Capcom And Modern Fighting Games


The March NPD report has been another hit of bad news to strike Street Fighter V. After the game’s disappointing commercial debut in February, it failed to chart in March. Worse, one fighting game that did chart was Pokken Tournament for the Wii U — a dead console. One comment from someone on NeoGAF who people seem to trust to know these things, suggests the debut numbers for Pokken may actually already be close to SFV’s lifetime sales. Producer Yoshinori Ono has already admitted Capcom underestimated how much the casual audience matters in fighting game sales today. I think SFV’s launch speaks to a deeper issue with regards to how Capcom has been approaching the fighting game genre since… well since 3rd Strike really.

SFV is getting out-performed commercially and critically by fighting games that have deep story modes and lots of stuff to unlock — content for people who aren’t part of the Fighting Game Community, people who don’t play multiplayer that much, and who probably won’t “git gud” at fighting games. Games like Mortal Kombat XSuper Smash Bros., and Guilty Gear Xrd have already shifted their business model and content model completely over to what console users would expect. SFV on the other hand launched with content more befitting an arcade release (without an arcade mode actually). This reminds me of what was happening during the PS2 era.

Before the genre’s revival starting around 2008, fighters were in real trouble outside Japanese arcades. Capcom basically sat out the early 2000’s when it came to fighting games (except for re-releases) while other fighters like Guilty Gear or King of Fighters had become a niche. The genre refused to embrace online play because of a thinking still rooted in arcade culture despite arcades having been long subsumed by consoles (at least in the west). The only games back then that embraced online were ones the FGC ridiculed like Mortal Kombat Deception and Dead or Alive. Two highlights of that era were Virtua Fighter 4 Evolution and Soul Calibur II, partly because each game had extensive extra content beyond the competitive element.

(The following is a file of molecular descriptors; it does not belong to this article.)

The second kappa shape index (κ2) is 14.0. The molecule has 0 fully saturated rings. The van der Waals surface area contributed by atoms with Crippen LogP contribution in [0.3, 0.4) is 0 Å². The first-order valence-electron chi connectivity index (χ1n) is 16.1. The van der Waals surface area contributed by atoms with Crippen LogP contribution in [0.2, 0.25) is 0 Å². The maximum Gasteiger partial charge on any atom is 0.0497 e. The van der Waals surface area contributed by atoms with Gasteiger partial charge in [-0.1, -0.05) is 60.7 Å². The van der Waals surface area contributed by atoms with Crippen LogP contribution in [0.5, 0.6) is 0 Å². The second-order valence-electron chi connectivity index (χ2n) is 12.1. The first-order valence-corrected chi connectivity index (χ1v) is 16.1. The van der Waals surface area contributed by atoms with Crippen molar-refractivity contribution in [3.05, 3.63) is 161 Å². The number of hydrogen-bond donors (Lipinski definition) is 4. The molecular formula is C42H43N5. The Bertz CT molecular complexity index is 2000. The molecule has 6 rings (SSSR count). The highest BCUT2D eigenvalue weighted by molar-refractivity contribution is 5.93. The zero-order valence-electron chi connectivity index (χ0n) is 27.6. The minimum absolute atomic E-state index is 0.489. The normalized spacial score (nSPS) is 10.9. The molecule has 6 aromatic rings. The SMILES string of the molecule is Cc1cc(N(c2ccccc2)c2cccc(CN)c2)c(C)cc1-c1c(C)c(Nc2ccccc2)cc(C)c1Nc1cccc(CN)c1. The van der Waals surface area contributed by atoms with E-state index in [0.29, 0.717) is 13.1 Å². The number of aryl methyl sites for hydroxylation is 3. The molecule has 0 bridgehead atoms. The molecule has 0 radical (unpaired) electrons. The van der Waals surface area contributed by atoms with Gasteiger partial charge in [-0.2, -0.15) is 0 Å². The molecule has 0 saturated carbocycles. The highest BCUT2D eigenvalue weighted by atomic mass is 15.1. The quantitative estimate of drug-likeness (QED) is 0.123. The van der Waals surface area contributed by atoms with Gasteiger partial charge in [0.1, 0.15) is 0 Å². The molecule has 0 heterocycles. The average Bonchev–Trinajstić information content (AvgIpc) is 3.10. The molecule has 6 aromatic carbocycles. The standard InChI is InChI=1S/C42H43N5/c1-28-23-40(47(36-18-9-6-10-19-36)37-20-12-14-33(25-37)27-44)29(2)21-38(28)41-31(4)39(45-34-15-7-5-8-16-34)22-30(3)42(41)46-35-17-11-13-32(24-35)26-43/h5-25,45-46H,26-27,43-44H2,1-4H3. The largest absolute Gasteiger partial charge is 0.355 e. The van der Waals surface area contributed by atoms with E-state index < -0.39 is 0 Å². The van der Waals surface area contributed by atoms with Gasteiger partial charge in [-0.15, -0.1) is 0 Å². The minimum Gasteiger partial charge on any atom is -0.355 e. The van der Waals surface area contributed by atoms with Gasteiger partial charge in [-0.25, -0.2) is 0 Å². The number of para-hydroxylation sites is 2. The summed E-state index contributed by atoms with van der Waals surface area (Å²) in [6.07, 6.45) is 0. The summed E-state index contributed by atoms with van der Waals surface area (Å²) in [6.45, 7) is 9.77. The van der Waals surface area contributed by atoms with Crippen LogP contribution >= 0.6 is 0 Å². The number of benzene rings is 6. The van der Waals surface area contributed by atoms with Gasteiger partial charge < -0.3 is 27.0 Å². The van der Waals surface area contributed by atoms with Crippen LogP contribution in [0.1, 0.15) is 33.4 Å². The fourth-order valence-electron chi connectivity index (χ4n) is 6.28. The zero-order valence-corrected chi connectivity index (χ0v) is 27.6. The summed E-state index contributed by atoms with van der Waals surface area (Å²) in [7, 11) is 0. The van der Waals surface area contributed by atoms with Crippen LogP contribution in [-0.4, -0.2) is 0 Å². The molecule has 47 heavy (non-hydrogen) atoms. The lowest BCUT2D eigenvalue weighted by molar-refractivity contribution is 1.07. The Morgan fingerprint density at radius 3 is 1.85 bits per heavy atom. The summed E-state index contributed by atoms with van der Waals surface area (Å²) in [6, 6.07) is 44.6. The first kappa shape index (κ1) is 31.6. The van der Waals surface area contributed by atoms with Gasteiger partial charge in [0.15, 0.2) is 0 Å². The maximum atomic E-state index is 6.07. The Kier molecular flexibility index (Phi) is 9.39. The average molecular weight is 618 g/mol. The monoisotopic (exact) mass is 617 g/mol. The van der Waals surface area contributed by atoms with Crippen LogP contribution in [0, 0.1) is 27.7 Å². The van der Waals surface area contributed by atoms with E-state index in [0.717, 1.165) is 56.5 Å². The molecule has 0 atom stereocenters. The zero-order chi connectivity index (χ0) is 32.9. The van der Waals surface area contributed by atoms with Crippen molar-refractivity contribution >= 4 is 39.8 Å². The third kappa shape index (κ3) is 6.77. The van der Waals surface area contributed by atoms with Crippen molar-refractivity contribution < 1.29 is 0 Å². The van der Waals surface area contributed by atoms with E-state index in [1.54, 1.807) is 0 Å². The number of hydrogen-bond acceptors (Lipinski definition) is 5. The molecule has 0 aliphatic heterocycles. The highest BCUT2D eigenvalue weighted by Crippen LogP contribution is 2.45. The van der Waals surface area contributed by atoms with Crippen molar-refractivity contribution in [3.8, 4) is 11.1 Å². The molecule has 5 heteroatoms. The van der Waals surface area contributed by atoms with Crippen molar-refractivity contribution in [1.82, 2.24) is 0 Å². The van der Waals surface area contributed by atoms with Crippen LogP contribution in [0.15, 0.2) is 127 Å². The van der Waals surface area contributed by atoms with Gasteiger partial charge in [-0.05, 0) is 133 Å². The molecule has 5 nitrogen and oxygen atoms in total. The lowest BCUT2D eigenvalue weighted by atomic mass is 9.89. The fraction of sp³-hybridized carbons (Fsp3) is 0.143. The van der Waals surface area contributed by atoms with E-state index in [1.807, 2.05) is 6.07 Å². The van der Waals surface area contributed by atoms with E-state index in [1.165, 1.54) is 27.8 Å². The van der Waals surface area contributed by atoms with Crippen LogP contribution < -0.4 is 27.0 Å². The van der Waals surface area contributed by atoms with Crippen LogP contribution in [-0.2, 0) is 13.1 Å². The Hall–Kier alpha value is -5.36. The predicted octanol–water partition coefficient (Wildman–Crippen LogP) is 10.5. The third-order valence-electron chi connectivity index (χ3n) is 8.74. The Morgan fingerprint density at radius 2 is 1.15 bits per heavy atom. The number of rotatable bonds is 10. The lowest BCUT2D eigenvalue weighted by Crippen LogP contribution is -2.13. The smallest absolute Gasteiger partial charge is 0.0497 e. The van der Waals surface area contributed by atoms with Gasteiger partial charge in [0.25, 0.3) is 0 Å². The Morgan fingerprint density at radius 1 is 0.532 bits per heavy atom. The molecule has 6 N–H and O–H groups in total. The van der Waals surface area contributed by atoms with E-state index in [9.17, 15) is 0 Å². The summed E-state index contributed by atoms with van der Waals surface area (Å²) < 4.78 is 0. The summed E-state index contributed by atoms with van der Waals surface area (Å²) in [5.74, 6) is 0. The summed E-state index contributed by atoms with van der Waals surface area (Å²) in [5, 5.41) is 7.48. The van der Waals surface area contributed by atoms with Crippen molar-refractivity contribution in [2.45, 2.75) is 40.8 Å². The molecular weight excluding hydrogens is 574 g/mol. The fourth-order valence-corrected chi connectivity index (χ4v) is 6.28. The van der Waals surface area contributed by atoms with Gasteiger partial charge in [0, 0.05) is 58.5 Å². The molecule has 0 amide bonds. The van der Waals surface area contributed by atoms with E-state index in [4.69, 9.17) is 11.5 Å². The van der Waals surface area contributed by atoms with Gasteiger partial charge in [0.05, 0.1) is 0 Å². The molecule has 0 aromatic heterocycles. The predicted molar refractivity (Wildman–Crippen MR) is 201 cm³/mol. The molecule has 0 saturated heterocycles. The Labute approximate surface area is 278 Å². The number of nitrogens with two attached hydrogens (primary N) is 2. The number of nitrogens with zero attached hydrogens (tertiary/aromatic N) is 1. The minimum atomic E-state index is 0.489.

I think Capcom’s problem is that it has never done with its fighting games what other fighter developers have. 3rd Strike, the company’s last major new release before it put SF in cold storage was sort of the last hurrah of 90’s arcade fighting games. Street Fighter IV was an admittedly successful revival of that era, but the world has changed its approach to fighting games while Capcom has not. When SFV’s cinematic story mode arrives later this year I’m not even overly confident it’ll measure up to something like what you get in MKX because Capcom doesn’t have the same experience with singlepayler fighting game content that Namco, Arc System Works, Nintendo, or Netherrealm Studios have. Capcom is having to learn what its competitors learned years ago.

Even if Capcom had realized this there still lies the conundrum of having to get the game out soon enough for the FGC to have enough experience with it before the Evolution Championship Series in June. That doesn’t mean Capcom had to charge $60 for it in this state though. In retrospect it could have been an Early Access release on PC and a digital-only release on PS4 (or even an arcade release) leading up to a retail launch later in the year when the content for a retail console launch was ready. Also, like the PS2 era, only a couple big fighters are again looking to the future — free-to-play: Killer Instinct and Dead or Alive.


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